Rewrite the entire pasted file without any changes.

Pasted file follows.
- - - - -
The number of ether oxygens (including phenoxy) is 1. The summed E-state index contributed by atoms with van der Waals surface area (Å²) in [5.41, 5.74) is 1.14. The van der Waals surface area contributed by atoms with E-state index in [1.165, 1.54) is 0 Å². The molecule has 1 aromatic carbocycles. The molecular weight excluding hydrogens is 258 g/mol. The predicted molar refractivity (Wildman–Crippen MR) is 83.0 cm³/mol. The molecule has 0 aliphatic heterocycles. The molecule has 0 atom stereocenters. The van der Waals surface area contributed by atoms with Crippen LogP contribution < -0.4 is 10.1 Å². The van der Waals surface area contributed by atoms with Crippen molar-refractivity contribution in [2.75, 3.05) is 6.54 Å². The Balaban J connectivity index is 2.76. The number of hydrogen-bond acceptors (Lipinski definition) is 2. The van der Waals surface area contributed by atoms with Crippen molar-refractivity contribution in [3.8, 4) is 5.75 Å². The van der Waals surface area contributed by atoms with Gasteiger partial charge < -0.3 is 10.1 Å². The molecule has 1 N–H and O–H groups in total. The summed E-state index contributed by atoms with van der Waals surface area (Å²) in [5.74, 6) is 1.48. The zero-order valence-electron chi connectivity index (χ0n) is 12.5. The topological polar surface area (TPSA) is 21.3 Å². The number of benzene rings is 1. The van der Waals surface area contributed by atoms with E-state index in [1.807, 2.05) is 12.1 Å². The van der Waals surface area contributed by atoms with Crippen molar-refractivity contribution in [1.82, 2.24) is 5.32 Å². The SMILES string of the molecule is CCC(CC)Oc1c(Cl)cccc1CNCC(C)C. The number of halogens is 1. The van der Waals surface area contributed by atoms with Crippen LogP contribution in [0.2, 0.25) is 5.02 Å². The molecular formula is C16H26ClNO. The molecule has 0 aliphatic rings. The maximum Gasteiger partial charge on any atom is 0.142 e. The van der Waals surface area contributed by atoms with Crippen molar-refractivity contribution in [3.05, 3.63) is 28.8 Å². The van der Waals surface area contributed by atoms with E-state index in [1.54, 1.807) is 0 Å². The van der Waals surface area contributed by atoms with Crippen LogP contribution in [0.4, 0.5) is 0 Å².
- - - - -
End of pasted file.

The number of ether oxygens (including phenoxy) is 1. The summed E-state index contributed by atoms with van der Waals surface area (Å²) in [5.41, 5.74) is 1.14. The van der Waals surface area contributed by atoms with E-state index in [1.165, 1.54) is 0 Å². The molecule has 1 aromatic carbocycles. The molecular weight excluding hydrogens is 258 g/mol. The predicted molar refractivity (Wildman–Crippen MR) is 83.0 cm³/mol. The molecule has 0 aliphatic heterocycles. The molecule has 0 atom stereocenters. The van der Waals surface area contributed by atoms with Crippen LogP contribution < -0.4 is 10.1 Å². The van der Waals surface area contributed by atoms with Crippen molar-refractivity contribution in [2.75, 3.05) is 6.54 Å². The Balaban J connectivity index is 2.76. The number of hydrogen-bond acceptors (Lipinski definition) is 2. The van der Waals surface area contributed by atoms with Crippen molar-refractivity contribution in [3.8, 4) is 5.75 Å². The van der Waals surface area contributed by atoms with Gasteiger partial charge < -0.3 is 10.1 Å². The molecule has 1 N–H and O–H groups in total. The summed E-state index contributed by atoms with van der Waals surface area (Å²) in [5.74, 6) is 1.48. The zero-order valence-electron chi connectivity index (χ0n) is 12.5. The topological polar surface area (TPSA) is 21.3 Å². The number of benzene rings is 1. The van der Waals surface area contributed by atoms with E-state index in [1.807, 2.05) is 12.1 Å². The van der Waals surface area contributed by atoms with Crippen molar-refractivity contribution in [1.82, 2.24) is 5.32 Å². The SMILES string of the molecule is CCC(CC)Oc1c(Cl)cccc1CNCC(C)C. The number of halogens is 1. The van der Waals surface area contributed by atoms with Crippen LogP contribution in [0.2, 0.25) is 5.02 Å². The molecular formula is C16H26ClNO. The molecule has 0 aliphatic rings. The maximum Gasteiger partial charge on any atom is 0.142 e. The van der Waals surface area contributed by atoms with Crippen molar-refractivity contribution in [3.05, 3.63) is 28.8 Å². The van der Waals surface area contributed by atoms with E-state index in [1.54, 1.807) is 0 Å². The van der Waals surface area contributed by atoms with Crippen LogP contribution in [0.4, 0.5) is 0 Å².